If I were not a Catholic, and were looking for the true Church in the world today, I would look for the one Church which did not get along well with the world; in other words, I would look for the Church which the world hates. My reason for doing this would be, that if Christ is in any one of the churches of the world today, He must still be hated as He was when He was on earth in the flesh. If you would find Christ today, then find the Church that does not get along with the world. Look for the Church that is hated by the world, as Christ was hated by the world. Look for the Church which is accused of being behind the times, as Our Lord was accused of being ignorant and never having learned. Look for the Church which men sneer at as socially inferior, as they sneered at Our Lord because He came from Nazareth. Look for the Church which is accused of having a devil, as Our Lord was accused of being possessed by Beelzebub, the Prince of Devils. Look for the Church which the world rejects because it claims it is infallible, as Pilate rejected Christ because he called Himself the Truth. Look for the Church which amid the confusion of conflicting opinions, its members love as they love Christ, and respect its voice as the very voice of its Founder, and the suspicion will grow, that if the Church is unpopular with the spirit of the world, then it is unworldly, and if it is unworldly, it is other-worldly. Since it is other-worldly, it is infinitely loved and infinitely hated as was Christ Himself.…”

I know there are things one can criticize in the Catholic Church –– people who do not model what the Church teaches. That is not true Catholicism. Catholic Faith is both rooted in this world (it is Incarnational) and it is other-worldly. There is a fullness of truth in Catholicism I have found nowhere else.

When I go to worship I do not want a mirror reflection of my culture; I want to be taken back to the Upper Room and the Cross; I want to look, with John the Revelator, into heaven and see the Lamb of God who takes away the sins of the world as a multitude sings “Holy, Holy, Holy is the Lord God Almighty.”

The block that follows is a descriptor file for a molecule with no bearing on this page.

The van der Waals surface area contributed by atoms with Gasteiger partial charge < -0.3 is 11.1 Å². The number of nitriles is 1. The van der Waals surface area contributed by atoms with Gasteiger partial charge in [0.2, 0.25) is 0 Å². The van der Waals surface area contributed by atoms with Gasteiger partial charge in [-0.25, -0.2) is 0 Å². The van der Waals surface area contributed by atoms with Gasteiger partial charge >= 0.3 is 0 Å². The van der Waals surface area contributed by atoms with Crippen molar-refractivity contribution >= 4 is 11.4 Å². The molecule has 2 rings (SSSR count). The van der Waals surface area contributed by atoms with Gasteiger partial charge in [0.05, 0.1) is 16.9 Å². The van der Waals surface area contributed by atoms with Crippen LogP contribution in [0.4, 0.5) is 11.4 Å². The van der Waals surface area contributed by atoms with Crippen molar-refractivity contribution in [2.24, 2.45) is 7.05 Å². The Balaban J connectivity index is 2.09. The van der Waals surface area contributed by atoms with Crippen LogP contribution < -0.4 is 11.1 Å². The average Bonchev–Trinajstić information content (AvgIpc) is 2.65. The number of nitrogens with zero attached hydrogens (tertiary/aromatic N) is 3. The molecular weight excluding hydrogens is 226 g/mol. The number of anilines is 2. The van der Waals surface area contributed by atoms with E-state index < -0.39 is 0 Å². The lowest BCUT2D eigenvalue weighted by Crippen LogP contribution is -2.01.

When I worship, I want my spirit to be transported into those transcendent and yet historical verities as I wait for the Day when I will be transformed into the full image of my Lord.

Friday, September 17, 2010

The Church!

Here is how St Justin Martyr described Christian worship in 155 A.D – only a half century after the death of the Apostle John (and the Church did not fall from the truth in 50 years!)....

The Church?

I've been "out" for too long... I am working on a longer post, but I'll prime the pump by giving this link which pretty well describes what is happening in much of the evangelical-protestant world of "church" (at least on the popular scene).

How did Paul and the other apostles evangelize the Roman Empire without electric music, power point and a light show? What has happened to "the weakness of preaching?" What has happened to Christian worship leading up to and culminating in the Eucharist? As the "church" tries to win the world by being like the world, the world is corrupting what popularly passes for "the church."

More later.....

Friday, August 6, 2010

Feast of the Transfiguration

This is the date the Church celebrates the Feast of the Transfiguration. I love this feast day. I love to reflect on the Transfiguration of our Lord. In my Evangelical days I was unaware (until I was well along on my Catholic journey) that there was even such a thing. Oh, I knew the gospel story.... but a "feast day"? The stereotypical view would have been: "more dead formalism..." But, ah, now I find myself drawn into the event, and that is the very reason it happened.

The following was the introduction for today in the Magnificat prayer guide: